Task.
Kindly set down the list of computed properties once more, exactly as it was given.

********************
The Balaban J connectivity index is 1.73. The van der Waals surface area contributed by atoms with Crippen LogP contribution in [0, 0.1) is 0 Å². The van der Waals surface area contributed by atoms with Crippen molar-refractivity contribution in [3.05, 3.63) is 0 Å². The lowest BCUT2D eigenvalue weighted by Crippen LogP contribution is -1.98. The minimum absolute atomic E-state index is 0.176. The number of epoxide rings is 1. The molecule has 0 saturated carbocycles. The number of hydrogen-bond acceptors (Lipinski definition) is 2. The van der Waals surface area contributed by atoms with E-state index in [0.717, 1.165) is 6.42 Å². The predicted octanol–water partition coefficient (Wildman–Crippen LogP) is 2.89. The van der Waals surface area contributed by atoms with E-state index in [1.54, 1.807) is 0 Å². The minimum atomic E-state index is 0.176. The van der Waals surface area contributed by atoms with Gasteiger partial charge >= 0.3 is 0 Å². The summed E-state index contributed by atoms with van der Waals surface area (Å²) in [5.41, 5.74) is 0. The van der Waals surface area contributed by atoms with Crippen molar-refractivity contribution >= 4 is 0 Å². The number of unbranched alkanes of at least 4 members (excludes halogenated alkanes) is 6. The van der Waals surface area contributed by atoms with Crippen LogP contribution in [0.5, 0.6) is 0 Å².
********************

The Balaban J connectivity index is 1.73. The van der Waals surface area contributed by atoms with Crippen LogP contribution in [0, 0.1) is 0 Å². The van der Waals surface area contributed by atoms with Crippen molar-refractivity contribution in [3.05, 3.63) is 0 Å². The lowest BCUT2D eigenvalue weighted by Crippen LogP contribution is -1.98. The minimum absolute atomic E-state index is 0.176. The number of epoxide rings is 1. The molecule has 0 saturated carbocycles. The number of hydrogen-bond acceptors (Lipinski definition) is 2. The van der Waals surface area contributed by atoms with E-state index in [0.717, 1.165) is 6.42 Å². The predicted octanol–water partition coefficient (Wildman–Crippen LogP) is 2.89. The van der Waals surface area contributed by atoms with E-state index in [1.54, 1.807) is 0 Å². The minimum atomic E-state index is 0.176. The van der Waals surface area contributed by atoms with Gasteiger partial charge >= 0.3 is 0 Å². The summed E-state index contributed by atoms with van der Waals surface area (Å²) in [5.41, 5.74) is 0. The van der Waals surface area contributed by atoms with Crippen molar-refractivity contribution >= 4 is 0 Å². The number of unbranched alkanes of at least 4 members (excludes halogenated alkanes) is 6. The van der Waals surface area contributed by atoms with Crippen LogP contribution in [0.5, 0.6) is 0 Å².